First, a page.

7 Common Deadbolt Types 7 Common Deadbolt Types
When securing your home a deadbolt lock is without question the safest way to go. They offer important supplemental protection to your basic key-in-knob locks, which are mostly spring-bolt locks. As the name suggests, these locks merely hold the bolt in place with a spring. If enough force is applied to the bolt it will retract. This is impossible with a deadbolt lock as the spring mechanism is absent. What follows is information about 7 common deadbolt types.
1. Single Cylinder Deadbolt
This lock is the most common deadbolt type. It is mounted inside the door and has a twist knob in the interior and key cylinder on the exterior of the door’s face.
2. Double Cylinder Deadbolt
The double cylinder is also mounted internally. The difference between the single cylinder and the double is that there is no twist knob, instead, both sides have a key cylinder. A key is always needed to open the door whether you’re inside or outside the residence. The advantage to this is that if there is glass in or near your doorframe it cannot be broken and the intruder then able to simply reach in and use the twist knob to unlock the door. The criticism of this style deadbolt is that if you had to leave your residence in a case of emergency, a fire for example, it would take more time to find and use the necessary key.
3. Keyless Deadbolt
This lock is also mounted on the inside of the door but has a keypad instead of a keyhole where you type in a secret pin code of your choosing. The advantage of these is that you do away with the need for a key altogether. So, there’s no chance of ever having your key stolen or misplaced again. And if want to be cautious, or if you think someone has learned your combination, you can change it immediately and with ease as often as you like.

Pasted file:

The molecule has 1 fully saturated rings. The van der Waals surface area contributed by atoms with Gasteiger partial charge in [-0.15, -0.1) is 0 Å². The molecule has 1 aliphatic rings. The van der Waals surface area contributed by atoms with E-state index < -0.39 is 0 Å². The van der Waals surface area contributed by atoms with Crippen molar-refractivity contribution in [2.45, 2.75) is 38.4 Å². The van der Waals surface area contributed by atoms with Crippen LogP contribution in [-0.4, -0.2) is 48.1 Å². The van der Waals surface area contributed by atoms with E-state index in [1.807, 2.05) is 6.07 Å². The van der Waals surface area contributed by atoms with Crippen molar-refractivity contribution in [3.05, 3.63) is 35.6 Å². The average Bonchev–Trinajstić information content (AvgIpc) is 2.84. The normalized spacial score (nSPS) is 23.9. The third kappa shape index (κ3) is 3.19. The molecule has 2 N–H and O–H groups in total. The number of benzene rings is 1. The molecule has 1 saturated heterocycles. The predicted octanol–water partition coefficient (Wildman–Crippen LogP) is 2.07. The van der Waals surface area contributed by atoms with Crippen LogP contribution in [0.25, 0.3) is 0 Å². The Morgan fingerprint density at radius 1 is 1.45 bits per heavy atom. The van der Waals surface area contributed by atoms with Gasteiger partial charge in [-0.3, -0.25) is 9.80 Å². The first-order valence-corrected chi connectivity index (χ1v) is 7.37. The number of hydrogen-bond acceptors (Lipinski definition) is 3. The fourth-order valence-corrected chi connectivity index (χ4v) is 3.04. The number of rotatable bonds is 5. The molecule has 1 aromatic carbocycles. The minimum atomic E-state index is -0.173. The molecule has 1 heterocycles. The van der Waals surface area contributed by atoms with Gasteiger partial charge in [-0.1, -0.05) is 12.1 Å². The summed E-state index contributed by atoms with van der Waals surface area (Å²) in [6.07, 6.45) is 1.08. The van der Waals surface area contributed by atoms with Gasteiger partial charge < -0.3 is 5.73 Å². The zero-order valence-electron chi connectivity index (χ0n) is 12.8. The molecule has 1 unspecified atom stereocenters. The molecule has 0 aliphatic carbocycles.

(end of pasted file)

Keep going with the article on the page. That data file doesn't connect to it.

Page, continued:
4. Digital Deadbolt
This is just like a keyless deadbolt having a keypad in place of a keyhole; only it requires batteries or electric current in order to operate.
5. Rim Deadbolt
This type of lock is bolted to the inside face of the door. The advantage to this deadbolt is that it locks automatically behind you each time the door is closed. So it takes away the problem of always remembering to lock up.
6. Vertical Deadbolt
This lock is also bolted to the inside face of the door. However, it is placed on top of the door making it impossible for an intruder to pry it open by placing a bar between the door and the frame as can be done with some horizontal deadbolts. The vertical and rim deadbolt are the most easily installed type of lock but also have a tendency to be bulkier and therefore a bit of an eye sore.
7. Mortise Deadbolt
This is an older style key lock that’s installed in a mortise or recess pocket cut in the edge of the door so it can’t be tampered with easily. The lock is very strong, however, problematically, boring a large hole into its frame weakens the structure of the door itself.